Sunday, November 11, 2007

Mustafa Akyol and the New Islam (part 3)

On November 5th, Mustafa Akyol wrote on Apostacy is a Right, Not a Crime. He begins with the now-familiar story of the Afghan man who was spirited out of the country last year before he could receive the death penalty for becoming Christian. Akyol notes that this "story was only one of the many severe violations of religious freedom in the contemporary Islamic world." You don't say. In Saudi Arabia, Filipino workers are deported if caught having private worship services in their room (see Thomas Friedman's article, here). In Egypt, converts are locked up in insane asylums because, by definition, anyone who leaves Islam for Christ has lost their mind. Throughout Muslim lands, even in Akyol's supposedly enlightened Turkey, Christians must keep a low profile. There is a reason all the churches are hidden behind protective, walled compounds.

And conversion is strictly a one-way street, as it has always been. Akyol admits as much. "Traditional Shariah (Islamic law) considers apostasy a major crime that deserves capital punishment...Ex-Muslims are consistently suppressed, harassed and attacked by their former co-religionists. As a Muslim, I feel ashamed to read such news."

Akyol is to be commended for his honesty. But he also maintains that Islam is not at odds with human rights, that such "elements in the Islamic tradition...should be discarded in the modern era." These calls to bring Islam up to speed with modern sensibilities is not without irony to many of us in the Christian West, where many are ready to jettison any teachings that inconvenience our 21st-century "lifestyle." Islam makes some pretty exclusivist claims about itself. Whatever you think it is, it has never been a way of life that allowed for its adherents to freely move to other faiths; at least not in my readings.

Akyol, incredulously, contends that the Koran doesn't really ban apostasy, and "actually includes many verses, which cherish religious freedom." He cites 2 verses: "There is no compulsion in religion" (2:246) and "It is the truth from your Lord; so let whoever wishes have faith and whoever wishes be unbeliever." (18:29). Well, indeed. I am certainly no Koranic scholar, and am not interested in any prooftexting battles. The Koran says many, often contradictory, things. For those who want to justify persecution of other faiths, there seems to be no shortage of Koranic support for such belief.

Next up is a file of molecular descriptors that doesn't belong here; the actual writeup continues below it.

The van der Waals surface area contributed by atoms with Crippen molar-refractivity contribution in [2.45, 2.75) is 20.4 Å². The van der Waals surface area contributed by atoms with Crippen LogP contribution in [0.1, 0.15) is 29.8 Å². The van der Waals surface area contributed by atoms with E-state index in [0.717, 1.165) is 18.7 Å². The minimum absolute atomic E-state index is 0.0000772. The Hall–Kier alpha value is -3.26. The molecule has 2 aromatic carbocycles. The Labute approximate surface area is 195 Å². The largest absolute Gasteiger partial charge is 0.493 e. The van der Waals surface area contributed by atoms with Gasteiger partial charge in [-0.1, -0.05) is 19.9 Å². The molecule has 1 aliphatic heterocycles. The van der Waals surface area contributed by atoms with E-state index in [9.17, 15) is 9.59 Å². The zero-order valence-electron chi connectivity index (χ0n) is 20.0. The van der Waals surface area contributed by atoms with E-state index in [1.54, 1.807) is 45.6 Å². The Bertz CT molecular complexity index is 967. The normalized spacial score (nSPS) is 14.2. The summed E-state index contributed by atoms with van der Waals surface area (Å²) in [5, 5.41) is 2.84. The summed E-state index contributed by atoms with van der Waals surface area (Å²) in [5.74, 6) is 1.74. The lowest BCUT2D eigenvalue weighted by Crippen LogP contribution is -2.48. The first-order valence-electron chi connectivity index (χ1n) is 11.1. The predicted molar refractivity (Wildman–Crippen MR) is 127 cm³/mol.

Akyol continues: "...a forced belief in anything is a totally absurd concept. If someone becomes or stays a believer because he is forced to do so, then that faith will simply have no meaning." Well yes, and no. It is a simple historical fact that much of the Middle East, and the whole of North Africa, submitted initially to Islam under the sword, and the heavy restrictions placed on those who refused to convert. To the first generation or so, Akyol is probably correct--their faith probably had no meaning other than survival. But give it time. Literally hundreds of millions of devout Muslims today are the descendants of these forced conversions.

Akyol believes ban on apostasy grew out of the particular political situation of early Islamic Arabia. Perhaps so, but the practice soon became the accepted norm through the Muslim world and centuries.

Akyol concludes: "Apostasy cannot be considered as a crime in today's world. It is, indeed, a natural right. People should have the right to believe or disbelieve in Islam." He also believes "that Islamic sources need a serious reconsideration. What most Muslims attach themselves to as divine commandments are actually the political and cultural codes of the early centuries of Islam, which were, to be sure, man-made facts."

These are strong words, coming from a Muslim writer. I wish him well, but I am not particularly hopeful. His reinterpretation of Islam seems like a lot of wishful thinking to me. And I see absolutely no evidence of such a societal shift in attitude in any Muslim country. Nevertheless, these are the voices of reason that we have been straining to hear for so long, and so I encourage Akyol to continue to speak out.

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